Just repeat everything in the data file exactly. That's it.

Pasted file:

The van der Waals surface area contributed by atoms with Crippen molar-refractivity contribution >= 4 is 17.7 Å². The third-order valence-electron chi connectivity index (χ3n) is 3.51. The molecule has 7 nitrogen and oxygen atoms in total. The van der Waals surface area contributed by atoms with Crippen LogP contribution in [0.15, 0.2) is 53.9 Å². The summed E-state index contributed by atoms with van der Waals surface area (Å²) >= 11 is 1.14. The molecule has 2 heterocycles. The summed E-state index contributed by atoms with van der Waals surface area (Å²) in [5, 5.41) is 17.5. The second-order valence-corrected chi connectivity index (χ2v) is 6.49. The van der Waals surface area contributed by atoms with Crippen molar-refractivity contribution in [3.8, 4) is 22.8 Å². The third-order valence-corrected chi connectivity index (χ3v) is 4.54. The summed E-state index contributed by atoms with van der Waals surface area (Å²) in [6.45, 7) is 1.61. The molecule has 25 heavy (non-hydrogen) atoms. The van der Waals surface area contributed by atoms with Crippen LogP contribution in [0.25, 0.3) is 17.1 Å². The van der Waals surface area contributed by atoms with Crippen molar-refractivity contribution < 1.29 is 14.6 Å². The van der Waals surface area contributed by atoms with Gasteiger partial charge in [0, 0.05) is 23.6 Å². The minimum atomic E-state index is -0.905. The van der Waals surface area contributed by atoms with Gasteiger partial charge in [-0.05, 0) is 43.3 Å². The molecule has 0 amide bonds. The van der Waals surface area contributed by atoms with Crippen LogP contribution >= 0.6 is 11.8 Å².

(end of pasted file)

The van der Waals surface area contributed by atoms with Crippen molar-refractivity contribution >= 4 is 17.7 Å². The third-order valence-electron chi connectivity index (χ3n) is 3.51. The molecule has 7 nitrogen and oxygen atoms in total. The van der Waals surface area contributed by atoms with Crippen LogP contribution in [0.15, 0.2) is 53.9 Å². The summed E-state index contributed by atoms with van der Waals surface area (Å²) >= 11 is 1.14. The molecule has 2 heterocycles. The summed E-state index contributed by atoms with van der Waals surface area (Å²) in [5, 5.41) is 17.5. The second-order valence-corrected chi connectivity index (χ2v) is 6.49. The van der Waals surface area contributed by atoms with Crippen molar-refractivity contribution in [3.8, 4) is 22.8 Å². The third-order valence-corrected chi connectivity index (χ3v) is 4.54. The summed E-state index contributed by atoms with van der Waals surface area (Å²) in [6.45, 7) is 1.61. The molecule has 25 heavy (non-hydrogen) atoms. The van der Waals surface area contributed by atoms with Crippen LogP contribution in [0.25, 0.3) is 17.1 Å². The van der Waals surface area contributed by atoms with Crippen molar-refractivity contribution < 1.29 is 14.6 Å². The van der Waals surface area contributed by atoms with Gasteiger partial charge in [0, 0.05) is 23.6 Å². The minimum atomic E-state index is -0.905. The van der Waals surface area contributed by atoms with Gasteiger partial charge in [-0.05, 0) is 43.3 Å². The molecule has 0 amide bonds. The van der Waals surface area contributed by atoms with Crippen LogP contribution >= 0.6 is 11.8 Å².